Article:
måndag 16 december 2019

Stronger, better, morer, Moremur; a better Murmur3-type mixer.

I'll keep this brief: The original constants used in MurmurHash3 and Stafford's Variant 13 are not as good as they could have been. This affects the strength of SplitMix64.

The testing procedure I've used is described in an earlier post. There is one extension, compared to the earlier post: every rotation and reversal is also complemented for a total of 256 subtests. I'll call the extended version "RRC-64-40-TF2-0.94" for "Reversed, rotated, complemented-64 bits, 2^40 bytes, PractRand 0.94 with -tf 2". Without further ado, here's "Moremur", a statistically stronger but equally fast mixer:

uint64_t moremur(uint64_t x) {
  x ^= x >> 27;
  x *= 0x3C79AC492BA7B653UL;
  x ^= x >> 33;
  x *= 0x1C69B3F74AC4AE35UL;
  x ^= x >> 27;

  return v;
}
One strong flaw with this construction, i.e. the first operation being an xor-shift, is that there are many increments that will lead to few or none of the less significant bits being one. This in turn implies that the less significant bits will be zero after the first two operations, xor-shift and multiply. Particularly bad increments have this form: $\gamma = 2^sa + a, a \lt 2^s$, $s$ being the first shift and $a$ being sparse.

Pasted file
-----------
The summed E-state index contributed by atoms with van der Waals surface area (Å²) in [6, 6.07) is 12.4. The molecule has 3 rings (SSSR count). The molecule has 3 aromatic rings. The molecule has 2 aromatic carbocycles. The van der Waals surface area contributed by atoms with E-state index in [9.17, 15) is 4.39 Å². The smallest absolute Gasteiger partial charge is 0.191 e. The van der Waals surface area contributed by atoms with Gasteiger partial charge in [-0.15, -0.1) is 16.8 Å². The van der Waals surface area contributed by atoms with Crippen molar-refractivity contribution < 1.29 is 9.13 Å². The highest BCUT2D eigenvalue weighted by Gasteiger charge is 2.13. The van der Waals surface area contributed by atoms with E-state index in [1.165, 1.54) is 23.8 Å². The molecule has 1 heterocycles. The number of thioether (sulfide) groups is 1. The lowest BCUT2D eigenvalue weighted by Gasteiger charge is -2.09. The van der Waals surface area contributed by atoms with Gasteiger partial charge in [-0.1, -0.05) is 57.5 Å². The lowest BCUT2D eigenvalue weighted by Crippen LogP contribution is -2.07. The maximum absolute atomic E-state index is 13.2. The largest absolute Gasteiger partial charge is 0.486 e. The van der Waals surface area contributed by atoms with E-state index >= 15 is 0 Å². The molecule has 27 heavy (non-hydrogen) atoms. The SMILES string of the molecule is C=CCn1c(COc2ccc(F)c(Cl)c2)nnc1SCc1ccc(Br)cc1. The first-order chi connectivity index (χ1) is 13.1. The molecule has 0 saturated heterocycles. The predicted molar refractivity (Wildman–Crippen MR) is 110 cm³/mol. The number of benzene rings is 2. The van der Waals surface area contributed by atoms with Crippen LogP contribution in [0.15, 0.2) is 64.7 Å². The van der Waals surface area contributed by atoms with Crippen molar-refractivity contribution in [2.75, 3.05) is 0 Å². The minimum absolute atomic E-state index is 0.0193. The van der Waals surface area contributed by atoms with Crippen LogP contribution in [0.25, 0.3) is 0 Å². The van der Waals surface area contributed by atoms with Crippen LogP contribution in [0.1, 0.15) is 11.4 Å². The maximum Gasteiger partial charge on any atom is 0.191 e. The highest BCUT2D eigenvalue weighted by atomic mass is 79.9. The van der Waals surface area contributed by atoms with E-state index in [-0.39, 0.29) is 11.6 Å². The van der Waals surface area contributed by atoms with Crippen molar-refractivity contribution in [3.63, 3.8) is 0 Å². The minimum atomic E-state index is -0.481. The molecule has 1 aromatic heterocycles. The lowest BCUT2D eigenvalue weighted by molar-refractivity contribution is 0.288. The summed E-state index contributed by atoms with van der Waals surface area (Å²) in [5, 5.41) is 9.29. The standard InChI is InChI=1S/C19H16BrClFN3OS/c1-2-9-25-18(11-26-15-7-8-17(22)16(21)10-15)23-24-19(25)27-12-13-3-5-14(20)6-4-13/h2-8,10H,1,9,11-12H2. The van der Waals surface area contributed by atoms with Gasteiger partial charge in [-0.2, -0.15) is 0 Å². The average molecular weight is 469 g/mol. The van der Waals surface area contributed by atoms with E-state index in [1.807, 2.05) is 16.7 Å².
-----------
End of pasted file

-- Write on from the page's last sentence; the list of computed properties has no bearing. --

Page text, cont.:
In the table below, Moremur outperforms Murmur3 and Variant13 by quite some margin.

Table 1: Test length where PractRand fails
$\gamma$ Murmur3 Variant13 Moremur
0x0000000000000001
$2^{17}$ $2^{19}$ $2^{33}$
0x0000000000000003
$2^{17}$ $2^{17}$ $2^{34}$
0x0000000000000005
$2^{17}$ $2^{18}$ $2^{34}$
0x0000000000000009
$2^{16}$ $2^{18}$ $2^{34}$
0x0000010000000001
$2^{18}$ $2^{21}$ $2^{41}$
0xffffffffffffffff
$2^{17}$ $2^{19}$ $2^{33}$
0x0000000000ffffff
$2^{17}$ $2^{23}$ $2^{37}$
0xffffff0000000001
$2^{18}$ $2^{23}$ $2^{43}$
0x0000000000555555
$2^{18}$ $2^{28}$ $2^{42}$
0x1111111111110001
$2^{25}$ $2^{30}$ $> 2^{46}$
0x7777777777770001
$2^{28}$ $2^{34}$ $> 2^{45}$
0x7f7f7f7f33333333
$2^{30}$ $2^{33}$ $> 2^{46}$
0x5555550000000001